Benralizumab, an anti-interleukin 5 receptor α monoclonal antibody, versus placebo for uncontrolled eosinophilic asthma: a phase 2b randomised dose-ranging study

Background

Persistent eosinophilic airway inflammation in asthma increases the risk of exacerbations. In a phase 2b dose-ranging study, we aimed to assess the efficacy and safety of benralizumab, an anti-interleukin 5 receptor α monoclonal antibody that depletes blood and airway eosinophils, in adults with uncontrolled eosinophilic asthma.

Methods

We did a randomised, controlled, double-blind, dose-ranging phase 2b study. Eligible participants were adults aged 18—75 years with uncontrolled asthma using medium-dose or high-dose inhaled corticosteroids and longacting β agonists, with two to six exacerbations in the past year. Current or former smokers were excluded. We used the ELEN index (an algorithm to predict elevated sputum eosinophils) or baseline fraction of exhaled nitric oxide to stratify patients by eosinophilic status, and with an interactive web—voice response system randomly assigned eosinophilic individuals in a 1:1:1:1 ratio to receive placebo, 2 mg benralizumab, 20 mg benralizumab, or 100 mg benralizumab, and non-eosinophilic individuals in a 1:1 ratio to receive placebo or 100 mg benralizumab. Study drugs were given as two subcutaneous injections every 4 weeks for the first three doses, then every 8 weeks, for 1 year. Patients, treating physicians, and study investigators were masked to treatment allocation. The primary endpoint was annual exacerbation rate in eosinophilic individuals after 1 year of follow-up. Analysis was by modified intention to treat. This study was designed with a two-sided α of 0·2 and powered at 78% for the primary outcome in the eosinophilic population. This study is registered with ClinicalTrials.gov , number NCT01238861 .

Findings

Between Jan 3, 2011, and March 6, 2012, we randomly assigned 324 eosinophilic individuals to placebo (n=80) or benralizumab 2 mg dose (n=81), 20 mg dose, (n=81), or 100 mg dose (n=82), and 285 non-eosinophilic individuals to 100 mg benralizumab (n=142, 140 included in analysis) or placebo (n=143, 142 included in analysis). In eosinophilic individuals, benralizumab reduced exacerbation rates compared with placebo in the 100 mg group (0·34 vs 0·57, reduction 41%, 80% CI 11 to 60, p=0·096) but not in the 2 mg group (0·65 vs 0·57, difference −9%, 80% CI −59 to 26, p=0·781) or the 20 mg group (0·37 vs 0·57, reduction 36%, 80% CI 3 to 58, p=0·173). In patients with a baseline blood eosinophil cutoff of at least 300 cells per μL, exacerbation rates in the benralizumab 20 mg group (n=70) and 100 mg group (n=97) were lower than in the placebo group (n=83; 0·30 vs 0·68, reduction 57%, 80% CI 33 to 72, p=0·015 for 20 mg dose; 0·38 vs 0·68, difference 43%, 80% CI 18 to 60, p=0·049 for 100 mg dose). Our findings suggested that benralizumab 20 mg and 100 mg resided at the dose—response plateau. Treatment-emergent adverse events occurred in 277 (72%) of 385 participants receiving any benralizumab dose compared with 143 (65%) of 221 receiving placebo. Nasopharyngitis (44 [11%] patients receiving benralizumab vs 13 [6%] patients receiving placebo) and injection site reactions (60 [16%] vs eight [4%]) occurred more frequently with benralizumab than with placebo.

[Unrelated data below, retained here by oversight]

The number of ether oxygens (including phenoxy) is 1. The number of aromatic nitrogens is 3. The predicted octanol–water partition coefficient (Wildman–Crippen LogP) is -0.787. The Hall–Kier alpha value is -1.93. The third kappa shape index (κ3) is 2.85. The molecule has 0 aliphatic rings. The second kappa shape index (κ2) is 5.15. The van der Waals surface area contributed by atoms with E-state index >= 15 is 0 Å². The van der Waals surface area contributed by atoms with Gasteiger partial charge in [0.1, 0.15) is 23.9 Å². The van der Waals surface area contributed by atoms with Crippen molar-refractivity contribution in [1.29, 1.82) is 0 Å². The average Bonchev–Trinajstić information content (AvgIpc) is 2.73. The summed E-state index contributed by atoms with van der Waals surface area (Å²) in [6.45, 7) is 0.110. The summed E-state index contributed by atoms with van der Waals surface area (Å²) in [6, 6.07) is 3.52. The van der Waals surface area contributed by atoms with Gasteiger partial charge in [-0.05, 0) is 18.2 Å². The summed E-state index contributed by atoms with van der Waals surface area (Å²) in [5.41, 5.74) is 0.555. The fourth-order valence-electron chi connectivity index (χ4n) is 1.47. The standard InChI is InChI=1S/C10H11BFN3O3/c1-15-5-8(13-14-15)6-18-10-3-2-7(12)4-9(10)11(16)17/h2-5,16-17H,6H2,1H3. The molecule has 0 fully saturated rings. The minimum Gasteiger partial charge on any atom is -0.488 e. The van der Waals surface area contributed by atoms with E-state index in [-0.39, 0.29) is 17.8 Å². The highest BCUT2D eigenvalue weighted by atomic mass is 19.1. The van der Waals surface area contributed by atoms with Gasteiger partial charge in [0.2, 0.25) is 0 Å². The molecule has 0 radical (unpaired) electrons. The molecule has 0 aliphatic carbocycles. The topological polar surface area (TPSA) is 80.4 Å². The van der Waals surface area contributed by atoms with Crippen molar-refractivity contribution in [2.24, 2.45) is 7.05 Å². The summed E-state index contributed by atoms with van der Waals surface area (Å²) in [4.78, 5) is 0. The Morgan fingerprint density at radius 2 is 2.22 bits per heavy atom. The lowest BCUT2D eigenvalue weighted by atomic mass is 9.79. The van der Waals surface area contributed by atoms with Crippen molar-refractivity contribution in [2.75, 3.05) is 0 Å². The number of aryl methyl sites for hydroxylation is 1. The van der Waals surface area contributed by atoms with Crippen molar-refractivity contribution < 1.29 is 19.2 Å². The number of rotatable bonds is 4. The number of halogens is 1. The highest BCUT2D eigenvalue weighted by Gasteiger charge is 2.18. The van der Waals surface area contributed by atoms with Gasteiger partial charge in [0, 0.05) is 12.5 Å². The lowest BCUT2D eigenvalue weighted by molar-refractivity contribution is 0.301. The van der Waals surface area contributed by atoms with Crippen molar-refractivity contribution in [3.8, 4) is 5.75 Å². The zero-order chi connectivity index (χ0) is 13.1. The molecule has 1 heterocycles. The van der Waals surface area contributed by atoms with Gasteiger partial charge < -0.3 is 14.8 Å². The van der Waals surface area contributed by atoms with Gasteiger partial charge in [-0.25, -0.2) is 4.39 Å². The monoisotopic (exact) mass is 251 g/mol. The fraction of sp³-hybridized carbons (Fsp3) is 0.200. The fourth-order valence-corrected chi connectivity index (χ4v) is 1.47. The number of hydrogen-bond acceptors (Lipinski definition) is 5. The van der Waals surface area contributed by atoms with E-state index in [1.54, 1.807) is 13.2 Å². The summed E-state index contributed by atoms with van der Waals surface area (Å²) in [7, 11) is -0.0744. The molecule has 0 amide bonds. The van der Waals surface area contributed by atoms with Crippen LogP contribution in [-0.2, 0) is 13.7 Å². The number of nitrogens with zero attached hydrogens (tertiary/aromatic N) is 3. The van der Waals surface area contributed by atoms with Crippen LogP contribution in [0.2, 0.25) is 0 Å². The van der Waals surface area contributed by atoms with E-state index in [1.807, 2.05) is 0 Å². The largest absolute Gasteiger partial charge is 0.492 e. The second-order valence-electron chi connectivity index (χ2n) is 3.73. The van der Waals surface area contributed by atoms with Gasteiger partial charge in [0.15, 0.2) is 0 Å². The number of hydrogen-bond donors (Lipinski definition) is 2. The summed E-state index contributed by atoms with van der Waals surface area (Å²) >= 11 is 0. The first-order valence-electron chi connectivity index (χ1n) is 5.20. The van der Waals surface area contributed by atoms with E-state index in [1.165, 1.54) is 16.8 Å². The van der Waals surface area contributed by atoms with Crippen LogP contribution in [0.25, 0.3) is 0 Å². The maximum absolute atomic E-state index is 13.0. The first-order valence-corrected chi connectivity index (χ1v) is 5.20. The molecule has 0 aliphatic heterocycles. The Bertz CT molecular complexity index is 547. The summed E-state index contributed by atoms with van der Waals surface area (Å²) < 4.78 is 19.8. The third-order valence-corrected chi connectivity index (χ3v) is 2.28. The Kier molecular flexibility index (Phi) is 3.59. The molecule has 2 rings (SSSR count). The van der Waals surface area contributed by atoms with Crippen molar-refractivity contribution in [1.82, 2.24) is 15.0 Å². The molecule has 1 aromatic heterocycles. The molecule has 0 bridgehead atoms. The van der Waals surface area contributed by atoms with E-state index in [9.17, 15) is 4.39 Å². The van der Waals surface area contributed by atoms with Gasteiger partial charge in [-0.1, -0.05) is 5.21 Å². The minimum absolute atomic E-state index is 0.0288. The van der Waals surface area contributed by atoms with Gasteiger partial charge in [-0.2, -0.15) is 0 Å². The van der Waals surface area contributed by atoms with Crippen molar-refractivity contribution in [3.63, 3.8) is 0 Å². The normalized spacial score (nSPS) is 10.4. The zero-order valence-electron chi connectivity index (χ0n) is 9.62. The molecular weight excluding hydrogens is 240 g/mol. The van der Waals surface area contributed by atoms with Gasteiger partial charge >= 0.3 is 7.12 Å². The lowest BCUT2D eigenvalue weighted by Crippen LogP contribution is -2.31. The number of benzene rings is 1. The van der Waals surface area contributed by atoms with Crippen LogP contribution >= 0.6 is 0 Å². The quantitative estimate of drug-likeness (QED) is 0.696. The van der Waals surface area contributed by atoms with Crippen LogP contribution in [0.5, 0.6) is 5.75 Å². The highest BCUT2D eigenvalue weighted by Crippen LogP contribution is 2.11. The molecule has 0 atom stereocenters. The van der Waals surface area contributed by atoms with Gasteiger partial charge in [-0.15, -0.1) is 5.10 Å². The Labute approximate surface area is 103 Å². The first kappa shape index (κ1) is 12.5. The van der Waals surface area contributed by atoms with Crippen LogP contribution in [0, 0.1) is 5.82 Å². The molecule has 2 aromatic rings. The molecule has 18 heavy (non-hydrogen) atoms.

Interpretation

Benralizumab at 20 mg and 100 mg doses seemed to reduce asthma exacerbations in adults with uncontrolled eosinophilic asthma and baseline blood eosinophils of at least 300 cells per μL, possibly due to targeting of the interleukin 5 receptor rather than interleukin 5 ligand. Further investigation of benralizumab treatment in phase 3 studies is warranted.

Funding

MedImmune.

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